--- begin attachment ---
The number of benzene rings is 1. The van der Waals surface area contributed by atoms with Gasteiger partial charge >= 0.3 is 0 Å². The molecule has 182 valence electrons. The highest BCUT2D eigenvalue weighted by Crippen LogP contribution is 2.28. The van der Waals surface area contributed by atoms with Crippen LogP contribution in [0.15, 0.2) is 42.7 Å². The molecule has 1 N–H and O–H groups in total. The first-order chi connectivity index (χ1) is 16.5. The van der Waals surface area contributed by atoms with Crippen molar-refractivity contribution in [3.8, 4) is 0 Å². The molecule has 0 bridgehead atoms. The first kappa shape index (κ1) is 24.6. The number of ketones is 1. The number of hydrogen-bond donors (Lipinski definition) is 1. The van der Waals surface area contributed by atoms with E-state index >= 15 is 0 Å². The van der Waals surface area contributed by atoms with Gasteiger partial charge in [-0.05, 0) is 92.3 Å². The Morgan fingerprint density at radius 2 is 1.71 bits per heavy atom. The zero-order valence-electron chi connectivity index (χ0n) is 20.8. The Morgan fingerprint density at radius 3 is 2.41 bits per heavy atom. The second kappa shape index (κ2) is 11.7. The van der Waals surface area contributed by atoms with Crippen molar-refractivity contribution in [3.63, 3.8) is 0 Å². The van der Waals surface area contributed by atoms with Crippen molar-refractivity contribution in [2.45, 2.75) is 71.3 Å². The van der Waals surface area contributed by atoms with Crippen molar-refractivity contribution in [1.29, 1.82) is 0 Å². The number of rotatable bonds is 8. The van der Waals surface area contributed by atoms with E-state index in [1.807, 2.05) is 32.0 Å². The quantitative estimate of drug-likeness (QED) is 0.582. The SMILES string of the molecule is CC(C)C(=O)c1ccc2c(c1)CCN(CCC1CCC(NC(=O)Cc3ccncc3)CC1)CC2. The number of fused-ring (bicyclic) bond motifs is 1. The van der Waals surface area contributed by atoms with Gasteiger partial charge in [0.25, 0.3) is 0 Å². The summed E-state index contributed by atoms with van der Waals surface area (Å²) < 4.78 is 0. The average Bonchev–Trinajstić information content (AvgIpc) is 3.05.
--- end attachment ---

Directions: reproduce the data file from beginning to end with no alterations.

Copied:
The number of benzene rings is 1. The van der Waals surface area contributed by atoms with Gasteiger partial charge >= 0.3 is 0 Å². The molecule has 182 valence electrons. The highest BCUT2D eigenvalue weighted by Crippen LogP contribution is 2.28. The van der Waals surface area contributed by atoms with Crippen LogP contribution in [0.15, 0.2) is 42.7 Å². The molecule has 1 N–H and O–H groups in total. The first-order chi connectivity index (χ1) is 16.5. The van der Waals surface area contributed by atoms with Crippen molar-refractivity contribution in [3.8, 4) is 0 Å². The molecule has 0 bridgehead atoms. The first kappa shape index (κ1) is 24.6. The number of ketones is 1. The number of hydrogen-bond donors (Lipinski definition) is 1. The van der Waals surface area contributed by atoms with E-state index >= 15 is 0 Å². The van der Waals surface area contributed by atoms with Gasteiger partial charge in [-0.05, 0) is 92.3 Å². The Morgan fingerprint density at radius 2 is 1.71 bits per heavy atom. The zero-order valence-electron chi connectivity index (χ0n) is 20.8. The Morgan fingerprint density at radius 3 is 2.41 bits per heavy atom. The second kappa shape index (κ2) is 11.7. The van der Waals surface area contributed by atoms with Crippen molar-refractivity contribution in [3.63, 3.8) is 0 Å². The van der Waals surface area contributed by atoms with Crippen molar-refractivity contribution in [2.45, 2.75) is 71.3 Å². The van der Waals surface area contributed by atoms with Crippen molar-refractivity contribution in [1.29, 1.82) is 0 Å². The number of rotatable bonds is 8. The van der Waals surface area contributed by atoms with E-state index in [1.807, 2.05) is 32.0 Å². The quantitative estimate of drug-likeness (QED) is 0.582. The SMILES string of the molecule is CC(C)C(=O)c1ccc2c(c1)CCN(CCC1CCC(NC(=O)Cc3ccncc3)CC1)CC2. The number of fused-ring (bicyclic) bond motifs is 1. The van der Waals surface area contributed by atoms with Gasteiger partial charge in [0.25, 0.3) is 0 Å². The summed E-state index contributed by atoms with van der Waals surface area (Å²) < 4.78 is 0. The average Bonchev–Trinajstić information content (AvgIpc) is 3.05.